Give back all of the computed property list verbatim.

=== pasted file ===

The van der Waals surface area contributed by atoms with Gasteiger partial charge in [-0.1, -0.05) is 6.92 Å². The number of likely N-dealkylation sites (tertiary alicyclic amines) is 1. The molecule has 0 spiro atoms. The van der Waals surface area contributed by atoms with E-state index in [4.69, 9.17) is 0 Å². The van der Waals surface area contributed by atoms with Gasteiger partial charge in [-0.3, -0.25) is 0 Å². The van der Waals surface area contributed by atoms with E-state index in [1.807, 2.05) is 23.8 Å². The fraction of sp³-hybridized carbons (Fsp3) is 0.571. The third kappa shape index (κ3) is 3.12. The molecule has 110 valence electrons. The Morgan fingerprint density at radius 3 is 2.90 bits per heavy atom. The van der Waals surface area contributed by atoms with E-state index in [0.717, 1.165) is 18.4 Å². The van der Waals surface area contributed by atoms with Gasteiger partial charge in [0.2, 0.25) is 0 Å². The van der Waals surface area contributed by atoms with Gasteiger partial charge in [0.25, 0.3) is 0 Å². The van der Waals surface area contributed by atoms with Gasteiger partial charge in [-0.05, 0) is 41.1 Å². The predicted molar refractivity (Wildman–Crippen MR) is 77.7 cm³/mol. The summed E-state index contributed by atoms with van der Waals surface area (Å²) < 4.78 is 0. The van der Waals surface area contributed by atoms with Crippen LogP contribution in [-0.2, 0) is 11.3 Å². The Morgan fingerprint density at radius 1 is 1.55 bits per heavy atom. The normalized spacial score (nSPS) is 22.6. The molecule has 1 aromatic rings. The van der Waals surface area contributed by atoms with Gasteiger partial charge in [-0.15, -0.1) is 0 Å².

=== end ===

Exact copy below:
The van der Waals surface area contributed by atoms with Gasteiger partial charge in [-0.1, -0.05) is 6.92 Å². The number of likely N-dealkylation sites (tertiary alicyclic amines) is 1. The molecule has 0 spiro atoms. The van der Waals surface area contributed by atoms with E-state index in [4.69, 9.17) is 0 Å². The van der Waals surface area contributed by atoms with Gasteiger partial charge in [-0.3, -0.25) is 0 Å². The van der Waals surface area contributed by atoms with E-state index in [1.807, 2.05) is 23.8 Å². The fraction of sp³-hybridized carbons (Fsp3) is 0.571. The third kappa shape index (κ3) is 3.12. The molecule has 110 valence electrons. The Morgan fingerprint density at radius 3 is 2.90 bits per heavy atom. The van der Waals surface area contributed by atoms with E-state index in [0.717, 1.165) is 18.4 Å². The van der Waals surface area contributed by atoms with Gasteiger partial charge in [0.2, 0.25) is 0 Å². The van der Waals surface area contributed by atoms with Gasteiger partial charge in [0.25, 0.3) is 0 Å². The van der Waals surface area contributed by atoms with Gasteiger partial charge in [-0.05, 0) is 41.1 Å². The predicted molar refractivity (Wildman–Crippen MR) is 77.7 cm³/mol. The summed E-state index contributed by atoms with van der Waals surface area (Å²) < 4.78 is 0. The van der Waals surface area contributed by atoms with Crippen LogP contribution in [-0.2, 0) is 11.3 Å². The Morgan fingerprint density at radius 1 is 1.55 bits per heavy atom. The normalized spacial score (nSPS) is 22.6. The molecule has 1 aromatic rings. The van der Waals surface area contributed by atoms with Gasteiger partial charge in [-0.15, -0.1) is 0 Å².